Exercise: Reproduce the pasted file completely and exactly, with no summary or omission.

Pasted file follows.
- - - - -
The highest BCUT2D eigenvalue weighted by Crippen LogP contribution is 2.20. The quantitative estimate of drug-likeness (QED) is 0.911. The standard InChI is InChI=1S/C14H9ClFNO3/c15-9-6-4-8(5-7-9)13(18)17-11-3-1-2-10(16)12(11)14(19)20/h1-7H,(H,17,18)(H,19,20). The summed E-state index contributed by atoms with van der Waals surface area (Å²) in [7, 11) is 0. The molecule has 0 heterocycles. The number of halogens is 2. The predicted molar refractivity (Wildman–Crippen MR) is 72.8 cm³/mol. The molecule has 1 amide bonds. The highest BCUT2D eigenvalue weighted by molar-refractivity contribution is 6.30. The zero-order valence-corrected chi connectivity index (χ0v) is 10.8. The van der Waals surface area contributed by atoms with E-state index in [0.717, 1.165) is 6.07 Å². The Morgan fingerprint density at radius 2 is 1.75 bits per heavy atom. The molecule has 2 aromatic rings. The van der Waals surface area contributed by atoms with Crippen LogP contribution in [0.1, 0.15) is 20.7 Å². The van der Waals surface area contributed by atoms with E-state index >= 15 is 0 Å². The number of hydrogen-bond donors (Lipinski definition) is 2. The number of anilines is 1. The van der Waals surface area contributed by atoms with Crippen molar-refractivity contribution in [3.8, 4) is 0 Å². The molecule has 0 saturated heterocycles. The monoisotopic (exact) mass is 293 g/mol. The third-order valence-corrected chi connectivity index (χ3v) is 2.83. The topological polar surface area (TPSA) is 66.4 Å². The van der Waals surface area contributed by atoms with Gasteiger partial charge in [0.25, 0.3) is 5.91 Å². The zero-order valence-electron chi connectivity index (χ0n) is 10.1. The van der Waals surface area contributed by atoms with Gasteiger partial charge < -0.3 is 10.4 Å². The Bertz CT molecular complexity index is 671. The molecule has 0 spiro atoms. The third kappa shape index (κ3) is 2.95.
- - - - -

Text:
The highest BCUT2D eigenvalue weighted by Crippen LogP contribution is 2.20. The quantitative estimate of drug-likeness (QED) is 0.911. The standard InChI is InChI=1S/C14H9ClFNO3/c15-9-6-4-8(5-7-9)13(18)17-11-3-1-2-10(16)12(11)14(19)20/h1-7H,(H,17,18)(H,19,20). The summed E-state index contributed by atoms with van der Waals surface area (Å²) in [7, 11) is 0. The molecule has 0 heterocycles. The number of halogens is 2. The predicted molar refractivity (Wildman–Crippen MR) is 72.8 cm³/mol. The molecule has 1 amide bonds. The highest BCUT2D eigenvalue weighted by molar-refractivity contribution is 6.30. The zero-order valence-corrected chi connectivity index (χ0v) is 10.8. The van der Waals surface area contributed by atoms with E-state index in [0.717, 1.165) is 6.07 Å². The Morgan fingerprint density at radius 2 is 1.75 bits per heavy atom. The molecule has 2 aromatic rings. The van der Waals surface area contributed by atoms with Crippen LogP contribution in [0.1, 0.15) is 20.7 Å². The van der Waals surface area contributed by atoms with E-state index >= 15 is 0 Å². The number of hydrogen-bond donors (Lipinski definition) is 2. The number of anilines is 1. The van der Waals surface area contributed by atoms with Crippen molar-refractivity contribution in [3.8, 4) is 0 Å². The molecule has 0 saturated heterocycles. The monoisotopic (exact) mass is 293 g/mol. The third-order valence-corrected chi connectivity index (χ3v) is 2.83. The topological polar surface area (TPSA) is 66.4 Å². The van der Waals surface area contributed by atoms with Gasteiger partial charge in [0.25, 0.3) is 5.91 Å². The zero-order valence-electron chi connectivity index (χ0n) is 10.1. The van der Waals surface area contributed by atoms with Gasteiger partial charge < -0.3 is 10.4 Å². The Bertz CT molecular complexity index is 671. The molecule has 0 spiro atoms. The third kappa shape index (κ3) is 2.95.